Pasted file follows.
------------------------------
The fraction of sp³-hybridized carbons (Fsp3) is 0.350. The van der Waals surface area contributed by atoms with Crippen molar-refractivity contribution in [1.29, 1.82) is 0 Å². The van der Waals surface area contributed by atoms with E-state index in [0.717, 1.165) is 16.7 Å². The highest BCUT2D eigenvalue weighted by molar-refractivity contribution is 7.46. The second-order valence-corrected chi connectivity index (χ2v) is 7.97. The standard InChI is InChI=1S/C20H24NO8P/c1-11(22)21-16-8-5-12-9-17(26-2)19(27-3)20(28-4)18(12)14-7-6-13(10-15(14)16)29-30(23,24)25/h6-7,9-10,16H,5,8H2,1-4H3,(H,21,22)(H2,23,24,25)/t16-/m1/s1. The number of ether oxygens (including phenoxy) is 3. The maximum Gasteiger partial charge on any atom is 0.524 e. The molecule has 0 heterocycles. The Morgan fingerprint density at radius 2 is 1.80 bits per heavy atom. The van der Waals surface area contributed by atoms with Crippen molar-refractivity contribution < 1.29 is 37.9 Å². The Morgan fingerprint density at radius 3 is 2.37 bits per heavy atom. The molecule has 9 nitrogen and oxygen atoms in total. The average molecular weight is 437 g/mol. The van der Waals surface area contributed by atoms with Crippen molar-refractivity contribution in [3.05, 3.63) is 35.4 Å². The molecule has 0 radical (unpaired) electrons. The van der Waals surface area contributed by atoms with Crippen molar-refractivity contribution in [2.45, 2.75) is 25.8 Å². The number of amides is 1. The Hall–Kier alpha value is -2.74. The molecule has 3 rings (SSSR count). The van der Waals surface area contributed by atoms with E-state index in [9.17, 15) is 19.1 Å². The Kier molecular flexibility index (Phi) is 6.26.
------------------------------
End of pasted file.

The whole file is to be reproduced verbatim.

The fraction of sp³-hybridized carbons (Fsp3) is 0.350. The van der Waals surface area contributed by atoms with Crippen molar-refractivity contribution in [1.29, 1.82) is 0 Å². The van der Waals surface area contributed by atoms with E-state index in [0.717, 1.165) is 16.7 Å². The highest BCUT2D eigenvalue weighted by molar-refractivity contribution is 7.46. The second-order valence-corrected chi connectivity index (χ2v) is 7.97. The standard InChI is InChI=1S/C20H24NO8P/c1-11(22)21-16-8-5-12-9-17(26-2)19(27-3)20(28-4)18(12)14-7-6-13(10-15(14)16)29-30(23,24)25/h6-7,9-10,16H,5,8H2,1-4H3,(H,21,22)(H2,23,24,25)/t16-/m1/s1. The number of ether oxygens (including phenoxy) is 3. The maximum Gasteiger partial charge on any atom is 0.524 e. The molecule has 0 heterocycles. The Morgan fingerprint density at radius 2 is 1.80 bits per heavy atom. The van der Waals surface area contributed by atoms with Crippen molar-refractivity contribution < 1.29 is 37.9 Å². The Morgan fingerprint density at radius 3 is 2.37 bits per heavy atom. The molecule has 9 nitrogen and oxygen atoms in total. The average molecular weight is 437 g/mol. The van der Waals surface area contributed by atoms with Crippen molar-refractivity contribution in [3.05, 3.63) is 35.4 Å². The molecule has 0 radical (unpaired) electrons. The van der Waals surface area contributed by atoms with Crippen molar-refractivity contribution in [2.45, 2.75) is 25.8 Å². The number of amides is 1. The Hall–Kier alpha value is -2.74. The molecule has 3 rings (SSSR count). The van der Waals surface area contributed by atoms with E-state index in [9.17, 15) is 19.1 Å². The Kier molecular flexibility index (Phi) is 6.26.